This Is The American Town With The Most Robberies
“Robbery”– “the taking or attempting to take anything of value from the care, custody, or control of a person or persons by force or threat of force or violence and/or by putting the victim in fear.”–FBI Uniform Crime Reporting Program.
The largest share of robberies in the United States are committed on streets or sidewalks. Handguns are the most commonly used weapon in robberies, and more often than not, among the cases where a suspect has been identified, the offender and victim are strangers to one another.
Despite the long-term decline in robberies nationwide, there were still nearly a quarter of a million robbery cases reported in the U.S. in 2020, accounting for about 19% of all reported violent crimes — and in some parts of the country, robbery is far more common than average.
Using data from the FBI’s 2020 Uniform Crime Report, 24/7 Wall St. identified the town with the most robberies. To pick it, towns are ranked by their robbery rate — specifically, the number of reported robberies for every 100,000 residents. We defined towns based on population thresholds — having at least 2,500 people and less than 25,000 people.
Robbery is only one of four broad categories of violent crime — along with rаpe, aggravated assault, and homicide — and every town on this list also has a higher than average overall violent crime rate.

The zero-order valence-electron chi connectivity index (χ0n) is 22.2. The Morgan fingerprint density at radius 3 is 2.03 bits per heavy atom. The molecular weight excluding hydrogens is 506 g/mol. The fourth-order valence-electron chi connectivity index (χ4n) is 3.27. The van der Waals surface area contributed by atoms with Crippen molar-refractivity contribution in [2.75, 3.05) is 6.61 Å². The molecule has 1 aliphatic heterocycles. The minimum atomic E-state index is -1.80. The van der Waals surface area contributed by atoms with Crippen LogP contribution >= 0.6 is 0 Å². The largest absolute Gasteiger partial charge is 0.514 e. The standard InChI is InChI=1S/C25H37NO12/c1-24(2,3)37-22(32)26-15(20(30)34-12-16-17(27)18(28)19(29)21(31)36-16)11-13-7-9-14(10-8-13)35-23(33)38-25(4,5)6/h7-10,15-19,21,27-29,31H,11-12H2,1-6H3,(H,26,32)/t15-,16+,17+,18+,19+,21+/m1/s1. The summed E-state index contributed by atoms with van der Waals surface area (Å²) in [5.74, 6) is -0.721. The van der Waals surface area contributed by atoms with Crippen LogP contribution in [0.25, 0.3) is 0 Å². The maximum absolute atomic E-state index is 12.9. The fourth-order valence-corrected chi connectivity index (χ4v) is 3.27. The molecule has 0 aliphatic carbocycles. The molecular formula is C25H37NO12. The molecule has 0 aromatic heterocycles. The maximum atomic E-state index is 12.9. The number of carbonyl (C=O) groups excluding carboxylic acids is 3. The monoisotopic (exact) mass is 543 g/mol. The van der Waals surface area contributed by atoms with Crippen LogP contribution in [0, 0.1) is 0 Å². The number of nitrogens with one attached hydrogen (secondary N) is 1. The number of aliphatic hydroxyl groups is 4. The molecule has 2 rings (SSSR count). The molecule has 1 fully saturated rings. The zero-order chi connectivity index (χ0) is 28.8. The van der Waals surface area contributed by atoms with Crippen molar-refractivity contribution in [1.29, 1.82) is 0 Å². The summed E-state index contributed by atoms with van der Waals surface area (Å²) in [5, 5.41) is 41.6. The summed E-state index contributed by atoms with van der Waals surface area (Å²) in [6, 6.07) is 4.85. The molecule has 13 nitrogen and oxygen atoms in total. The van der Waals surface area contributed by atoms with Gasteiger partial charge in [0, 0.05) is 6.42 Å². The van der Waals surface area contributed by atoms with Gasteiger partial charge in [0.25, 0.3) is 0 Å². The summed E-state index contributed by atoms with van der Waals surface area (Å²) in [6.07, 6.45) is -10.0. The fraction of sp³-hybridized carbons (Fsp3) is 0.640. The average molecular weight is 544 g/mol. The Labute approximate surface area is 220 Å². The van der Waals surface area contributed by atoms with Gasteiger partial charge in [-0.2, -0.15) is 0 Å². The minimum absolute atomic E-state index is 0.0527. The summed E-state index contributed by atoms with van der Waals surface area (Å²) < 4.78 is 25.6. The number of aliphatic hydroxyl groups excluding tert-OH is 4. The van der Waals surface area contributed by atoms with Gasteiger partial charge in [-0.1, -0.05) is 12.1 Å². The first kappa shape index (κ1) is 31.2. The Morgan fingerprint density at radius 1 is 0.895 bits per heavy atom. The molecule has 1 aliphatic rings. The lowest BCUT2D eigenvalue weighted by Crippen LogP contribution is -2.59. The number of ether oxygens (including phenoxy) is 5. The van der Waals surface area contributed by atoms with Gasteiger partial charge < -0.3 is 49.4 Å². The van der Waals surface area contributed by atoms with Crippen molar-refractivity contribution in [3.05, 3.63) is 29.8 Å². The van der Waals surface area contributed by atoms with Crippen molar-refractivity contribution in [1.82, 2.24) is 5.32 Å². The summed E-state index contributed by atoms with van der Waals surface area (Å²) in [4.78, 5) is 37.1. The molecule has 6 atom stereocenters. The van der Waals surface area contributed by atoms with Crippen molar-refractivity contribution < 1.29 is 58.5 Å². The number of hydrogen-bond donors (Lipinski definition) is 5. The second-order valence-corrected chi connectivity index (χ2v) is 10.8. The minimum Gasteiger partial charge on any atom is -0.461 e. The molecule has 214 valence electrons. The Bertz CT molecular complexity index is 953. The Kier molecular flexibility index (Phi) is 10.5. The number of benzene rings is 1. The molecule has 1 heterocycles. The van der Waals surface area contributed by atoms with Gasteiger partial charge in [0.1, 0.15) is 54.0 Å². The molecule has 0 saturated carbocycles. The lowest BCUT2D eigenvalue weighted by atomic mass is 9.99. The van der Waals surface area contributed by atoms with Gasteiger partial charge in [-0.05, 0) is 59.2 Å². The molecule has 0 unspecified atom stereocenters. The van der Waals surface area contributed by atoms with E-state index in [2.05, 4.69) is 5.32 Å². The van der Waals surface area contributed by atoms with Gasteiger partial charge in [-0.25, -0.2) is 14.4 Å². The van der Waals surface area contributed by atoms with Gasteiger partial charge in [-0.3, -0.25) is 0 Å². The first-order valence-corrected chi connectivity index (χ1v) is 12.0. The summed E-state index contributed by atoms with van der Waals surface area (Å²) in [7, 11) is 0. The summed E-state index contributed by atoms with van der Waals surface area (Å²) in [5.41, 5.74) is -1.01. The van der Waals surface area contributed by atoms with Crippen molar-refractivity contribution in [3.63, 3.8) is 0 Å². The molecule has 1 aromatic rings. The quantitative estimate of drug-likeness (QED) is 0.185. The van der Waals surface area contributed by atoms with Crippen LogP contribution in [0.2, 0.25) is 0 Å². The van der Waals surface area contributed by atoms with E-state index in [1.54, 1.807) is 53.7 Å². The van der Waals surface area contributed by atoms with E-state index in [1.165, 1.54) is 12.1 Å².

The town with the most robberies is Salem, New Jersey. Here are the details:
> Robberies per 100k people: 579.3
> Number of robberies: 27 — 43rd highest of 3,612 towns (tied)
> Violent crimes per 100k people: 2,059.6 — 10th highest of 3,606 towns
> Poverty rate: 42.2% — 32nd highest of 3,612 towns
> Population within reporting jurisdiction: 4,661 — 1,039th lowest of 3,612 towns
Methodology: To determine the town with the most robberies, 24/7 Wall St. reviewed robbery figures from the FBI’s 2020 Uniform Crime Report. The rate of robberies per 100,000 people was calculated using population data from the FBI.
We defined towns based on population thresholds — having at least 2,500 people and less than 25,000 people — using five-year estimates from the U.S. Census Bureau’s 2019 American Community Survey. Limited data were available in the 2020 UCR for areas in Alabama, Maryland, Pennsylvania, and Illinois, though these places were not excluded from analysis.
Additional information on the violent crime rate and the population within the jurisdictions reporting figures to the FBI are also from the 2020 FBI UCR. Poverty rates are five-year estimates from the 2019 ACS.
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